Perceptually Modulated Level of Detail for Virtual Environments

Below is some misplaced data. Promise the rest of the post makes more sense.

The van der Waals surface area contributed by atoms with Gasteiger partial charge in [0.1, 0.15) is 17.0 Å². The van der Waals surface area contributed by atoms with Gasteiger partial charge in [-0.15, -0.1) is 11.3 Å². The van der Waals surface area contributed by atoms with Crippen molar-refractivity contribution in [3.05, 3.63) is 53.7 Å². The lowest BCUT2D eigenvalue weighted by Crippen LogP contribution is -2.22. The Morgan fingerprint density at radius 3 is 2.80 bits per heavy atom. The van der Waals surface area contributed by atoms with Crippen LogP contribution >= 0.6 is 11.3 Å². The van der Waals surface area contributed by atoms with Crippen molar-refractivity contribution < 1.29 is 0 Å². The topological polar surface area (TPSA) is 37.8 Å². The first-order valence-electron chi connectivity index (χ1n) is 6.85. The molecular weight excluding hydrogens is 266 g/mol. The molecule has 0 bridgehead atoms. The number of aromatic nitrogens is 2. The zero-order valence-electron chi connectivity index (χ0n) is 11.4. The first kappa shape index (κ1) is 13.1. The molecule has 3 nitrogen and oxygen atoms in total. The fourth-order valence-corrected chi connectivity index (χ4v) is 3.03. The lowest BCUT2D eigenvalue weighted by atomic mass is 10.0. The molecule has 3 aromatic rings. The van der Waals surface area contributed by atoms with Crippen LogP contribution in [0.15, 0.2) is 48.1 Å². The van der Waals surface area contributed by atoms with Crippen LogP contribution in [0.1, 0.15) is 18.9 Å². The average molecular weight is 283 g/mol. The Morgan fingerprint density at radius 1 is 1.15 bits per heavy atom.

This thesis presents a generic and principled solution for optimising the visual complexity of any arbitrary computer-generated virtual environment (VE). This is performed with the ultimate goal of reducing the inherent latencies of current virtual reality (VR) technology. Effectively, we wish to remove extraneous detail from an environment which the user cannot perceive, and thus modulate the graphical complexity of a VE with little or no perceptual artifacts. The work proceeds by investigating contemporary models and theories of visual perception and then applying these to the field of real-time computer graphics. Subsequently, a technique is devised to assess the perceptual content of a computer-generated image in terms of spatial frequency (c/deg), and a model of contrast sensitivity is formulated to describe a user's ability to perceive detail under various conditions in terms of this metric. This allows us to base the level of detail (LOD) of each object in a VE on a measure of the degree of spatial detail which the user can perceive at any instant (taking into consideration the size of an object, its angular velocity, and the degree to which it exists in the peripheral field). Additionally, a generic polygon simplification framework is presented to complement the use of perceptually modulated LOD. The efficient implementation of this perceptual model is discussed and a prototype system is evaluated through a suite of experiments. These include a number of low-level psychophysical studies (to evaluate the accuracy of the model), a task performance study (to evaluate the effects of the model on the user), and an analysis of system performance gain (to evaluate the effects of the model on the system). The results show that for the test application chosen, the frame rate of the simulation was manifestly improved (by four to five-fold) with no perceivable drop in image fidelity. As a result, users were able to perform the given wayfinding task more proficiently and rapidly. Finally, conclusions are drawn on the application and utility of perceptually-based optimisations; both in reference to this work, and in the wider context.